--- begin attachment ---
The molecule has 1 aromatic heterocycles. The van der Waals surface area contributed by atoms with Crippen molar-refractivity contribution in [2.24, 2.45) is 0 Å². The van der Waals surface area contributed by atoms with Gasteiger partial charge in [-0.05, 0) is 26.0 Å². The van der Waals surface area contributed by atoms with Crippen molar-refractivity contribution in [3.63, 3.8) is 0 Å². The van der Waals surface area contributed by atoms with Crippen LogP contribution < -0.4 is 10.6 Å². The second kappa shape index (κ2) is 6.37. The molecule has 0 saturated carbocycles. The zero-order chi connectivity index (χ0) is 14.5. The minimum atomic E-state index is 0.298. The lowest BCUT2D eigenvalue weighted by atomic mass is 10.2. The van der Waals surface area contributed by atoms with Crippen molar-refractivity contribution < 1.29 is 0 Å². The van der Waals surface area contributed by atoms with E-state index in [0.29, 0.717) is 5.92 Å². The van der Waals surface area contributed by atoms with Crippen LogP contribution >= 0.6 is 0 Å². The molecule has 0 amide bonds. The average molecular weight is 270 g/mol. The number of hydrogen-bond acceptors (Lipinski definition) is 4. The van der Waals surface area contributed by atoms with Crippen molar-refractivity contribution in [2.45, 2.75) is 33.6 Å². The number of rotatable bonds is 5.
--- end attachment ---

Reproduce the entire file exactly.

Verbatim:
The molecule has 1 aromatic heterocycles. The van der Waals surface area contributed by atoms with Crippen molar-refractivity contribution in [2.24, 2.45) is 0 Å². The van der Waals surface area contributed by atoms with Gasteiger partial charge in [-0.05, 0) is 26.0 Å². The van der Waals surface area contributed by atoms with Crippen molar-refractivity contribution in [3.63, 3.8) is 0 Å². The van der Waals surface area contributed by atoms with Crippen LogP contribution < -0.4 is 10.6 Å². The second kappa shape index (κ2) is 6.37. The molecule has 0 saturated carbocycles. The zero-order chi connectivity index (χ0) is 14.5. The minimum atomic E-state index is 0.298. The lowest BCUT2D eigenvalue weighted by atomic mass is 10.2. The van der Waals surface area contributed by atoms with Crippen molar-refractivity contribution < 1.29 is 0 Å². The van der Waals surface area contributed by atoms with E-state index in [0.29, 0.717) is 5.92 Å². The van der Waals surface area contributed by atoms with Crippen LogP contribution >= 0.6 is 0 Å². The molecule has 0 amide bonds. The average molecular weight is 270 g/mol. The number of hydrogen-bond acceptors (Lipinski definition) is 4. The van der Waals surface area contributed by atoms with Crippen molar-refractivity contribution in [2.45, 2.75) is 33.6 Å². The number of rotatable bonds is 5.